Ralina L. Joseph reads and discusses 'Postracial Resistance'
Tuesday, Mar. 26, 2019, 7 – 8 p.m.
Ralina L. Joseph reads and discusses 'Postracial Resistance'
WhereCentral Library
Room LocationLevel 1 - Microsoft Auditorium
SummaryRace and media scholar Ralina L. Joseph reads from “Postracial Resistance: Black Women, Media and the Uses of Strategic Ambiguity.”  
DescriptionJoin us for an evening of an insightful examination of the media landscape and its impact on African American women. Using the experiences of Michelle Obama, Oprah Winfrey and television producer Shonda Rhimes, media scholar Ralina L. Joseph explores in “Postracial Resistance: Black Women, Media and the Uses of Strategic Ambiguity,” the lives of women whose professions are intricately tied to the production and dissemination of their image and an identity that finds itself, consistently, under attack and/or effusively celebrated.  Pinpointing societal responses and behaviors that careen from public acceptance to public outcry, Joseph examines the role, public personalities in a media saturated society play and how prominent African American women negotiate an uncertain terrain through their response to overt and subtle forms of hostility.

While the notion that the Obama presidency heralded a postracial society has been, largely, decried, debates continue around the intractable issue of racism and sexism. The idea that the nation, in the Obama era, moved past its historic underpinnings is debunked as Joseph provides insight and historical perspective to the preponderance of racial animosity celebrated women face no matter their prominence.

See-sawing between adulation and outright attack, the response of black women to societal power dynamics is, according to Joseph, an act of “performing postracialism” through the use of “strategic ambiguity.”   By developing skills that side-step the image of the angry black woman, they have become effective at code-switching, strategically using silence and other oppositional tools of resistance.

How is this “resistance strategy” observed and experienced by those peering up at a stage or into a screen?  In the second part of the book Joseph turns her attention to the perceptions of private citizens and their opinions of the choices made by media figures as well as their own personal experiences.

The findings in “Postracial Resistance” speak to the African American experience as well as broader societal circumstances in which an individual is the one or only person in the uncomfortable position of shouldering the responsibility of representing their race, gender or sexual orientation.

About the Author
Ralina L. Joseph, associate professor of Communication at the University of Washington, is the founding director of the Center for Communication, Difference, and Equity. Ralina is an expert on the communication of difference, or, more specifically, of how race, gender, class, and sexuality intersect with equity in our interpersonal and mediated worlds. Ralina’s first book, Transcending Blackness: From the New Millennium Mulatta to the Exceptional Multiracial(Duke University Press, 2013), critiques anti-Black racism in mixed-race African American representations in the decade leading up to Obama’s 2008 election. Her second book, Postracial Resistance: Black Women, Media, and the Uses of Strategic Ambiguity, examines Black women’s negotiation of the ostensibly "after" moment of racism and sexism (NYU Press, 2018). She is currently writing two books, Generation Mixed Goes to School (with Allison Briscoe-Smith, under contract with TC Press), and Interrupting Privilege: A Field Guide (with Naheed G. Aaftaab).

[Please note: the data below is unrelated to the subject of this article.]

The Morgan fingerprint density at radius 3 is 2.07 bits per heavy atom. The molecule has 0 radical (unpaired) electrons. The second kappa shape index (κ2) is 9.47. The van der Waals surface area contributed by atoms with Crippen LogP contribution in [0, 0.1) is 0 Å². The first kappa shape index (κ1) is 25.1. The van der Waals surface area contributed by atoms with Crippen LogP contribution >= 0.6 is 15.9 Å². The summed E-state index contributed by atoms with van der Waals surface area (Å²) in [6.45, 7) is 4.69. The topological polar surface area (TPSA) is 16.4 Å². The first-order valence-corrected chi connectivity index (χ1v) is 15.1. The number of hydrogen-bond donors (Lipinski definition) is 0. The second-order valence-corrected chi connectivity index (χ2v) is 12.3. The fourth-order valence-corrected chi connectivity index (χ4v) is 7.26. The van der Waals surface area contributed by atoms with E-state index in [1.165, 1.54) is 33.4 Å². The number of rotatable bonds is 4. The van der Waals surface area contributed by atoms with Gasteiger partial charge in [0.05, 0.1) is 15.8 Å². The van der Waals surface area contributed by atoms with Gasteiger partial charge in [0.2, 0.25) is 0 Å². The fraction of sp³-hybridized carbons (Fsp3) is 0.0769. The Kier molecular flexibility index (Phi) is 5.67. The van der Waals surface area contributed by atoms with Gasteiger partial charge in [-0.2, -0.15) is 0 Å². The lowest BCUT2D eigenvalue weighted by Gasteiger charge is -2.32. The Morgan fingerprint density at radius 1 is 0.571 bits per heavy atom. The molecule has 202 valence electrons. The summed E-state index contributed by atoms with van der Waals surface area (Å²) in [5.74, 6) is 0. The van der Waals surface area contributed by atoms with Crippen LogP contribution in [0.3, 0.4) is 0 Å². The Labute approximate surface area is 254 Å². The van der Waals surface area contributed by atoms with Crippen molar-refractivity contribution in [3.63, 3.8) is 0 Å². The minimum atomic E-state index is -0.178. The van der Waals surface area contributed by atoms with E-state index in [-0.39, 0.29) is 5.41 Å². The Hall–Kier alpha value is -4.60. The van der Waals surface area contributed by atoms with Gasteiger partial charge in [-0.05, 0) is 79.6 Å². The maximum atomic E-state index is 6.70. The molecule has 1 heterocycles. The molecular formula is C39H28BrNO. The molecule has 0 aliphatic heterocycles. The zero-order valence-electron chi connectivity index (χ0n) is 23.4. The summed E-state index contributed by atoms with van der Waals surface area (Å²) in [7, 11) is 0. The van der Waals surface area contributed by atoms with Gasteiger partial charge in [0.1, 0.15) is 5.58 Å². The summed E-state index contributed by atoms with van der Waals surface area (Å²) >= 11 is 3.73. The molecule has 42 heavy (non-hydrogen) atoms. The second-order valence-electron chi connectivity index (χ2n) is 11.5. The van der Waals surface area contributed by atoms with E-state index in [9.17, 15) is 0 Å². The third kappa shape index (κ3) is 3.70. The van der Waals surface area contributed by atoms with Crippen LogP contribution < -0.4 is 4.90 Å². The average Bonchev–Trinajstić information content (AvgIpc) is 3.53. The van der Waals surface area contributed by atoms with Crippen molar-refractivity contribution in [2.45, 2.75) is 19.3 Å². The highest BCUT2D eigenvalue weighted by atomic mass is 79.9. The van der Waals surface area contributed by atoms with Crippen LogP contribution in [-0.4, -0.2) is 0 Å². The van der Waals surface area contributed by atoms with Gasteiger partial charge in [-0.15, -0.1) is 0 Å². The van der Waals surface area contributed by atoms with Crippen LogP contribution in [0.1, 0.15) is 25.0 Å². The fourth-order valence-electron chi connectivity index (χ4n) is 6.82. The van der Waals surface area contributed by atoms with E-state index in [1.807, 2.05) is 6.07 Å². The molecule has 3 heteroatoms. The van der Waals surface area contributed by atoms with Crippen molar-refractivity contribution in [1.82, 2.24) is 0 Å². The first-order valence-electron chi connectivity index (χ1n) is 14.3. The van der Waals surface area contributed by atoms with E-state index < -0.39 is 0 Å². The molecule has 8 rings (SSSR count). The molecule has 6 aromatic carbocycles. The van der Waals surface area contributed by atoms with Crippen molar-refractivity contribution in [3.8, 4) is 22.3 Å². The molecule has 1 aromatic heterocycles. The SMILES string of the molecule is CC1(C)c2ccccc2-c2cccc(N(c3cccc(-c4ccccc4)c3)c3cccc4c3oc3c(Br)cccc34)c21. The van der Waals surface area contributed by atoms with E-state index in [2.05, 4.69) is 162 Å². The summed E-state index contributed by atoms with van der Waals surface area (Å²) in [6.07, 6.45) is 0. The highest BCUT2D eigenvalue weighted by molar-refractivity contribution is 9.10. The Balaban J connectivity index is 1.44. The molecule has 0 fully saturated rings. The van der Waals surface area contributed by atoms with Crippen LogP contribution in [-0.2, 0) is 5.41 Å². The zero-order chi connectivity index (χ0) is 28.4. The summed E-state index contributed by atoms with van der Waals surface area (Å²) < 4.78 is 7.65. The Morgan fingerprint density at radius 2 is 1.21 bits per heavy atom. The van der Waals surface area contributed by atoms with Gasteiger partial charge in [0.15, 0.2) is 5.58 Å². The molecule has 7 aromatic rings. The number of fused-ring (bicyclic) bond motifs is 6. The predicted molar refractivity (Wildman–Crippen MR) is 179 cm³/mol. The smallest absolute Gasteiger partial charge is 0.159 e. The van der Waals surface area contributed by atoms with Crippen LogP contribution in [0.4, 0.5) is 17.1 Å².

Praise for “Postracial Resistance”
“A fascinating study that boldly mines the complexities of racial and gender microaggressions in contemporary media, examining the many ways in which Black women culture workers and consumers have navigated said minefields. Through nuanced readings of our notoriously vexed “postracial” pop cultural landscape, and through rich explorations of Black women and their audiences, Ralina Joseph has written a necessary accompaniment to Claudia Rankine’s Citizen.”

—Daphne Brooks, author of Bodies in Dissent: Spectacular Performances of Race and Freedom, 1850-1910

“With the spectacular visibility of Oprah, Michelle Obama, and Beyoncé, such a book is needed now, perhaps, more than ever. To advance conversations about the intersections of race, class, gender, media, and accomplishment, Ralina Joseph introduces us to the concept of ‘strategic ambiguity,’ one that complicates the realities of celebrity life for women of color in the wake of the ‘postracial’ condition.”

—Herman Gray, author of Cultural Moves, African Americans and the Politics of Representation
View in Catalog"Postracial Resistance" by Ralina L. Joseph
NotesLibrary events and programs are free and everyone is welcome. Registration is not required.
PodcastThis event will be recorded for podcast.
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Room CapacitySpace is limited at library events. Please come early to make sure you get a seat. Due to the fire code, we can’t exceed the maximum capacity for our rooms.
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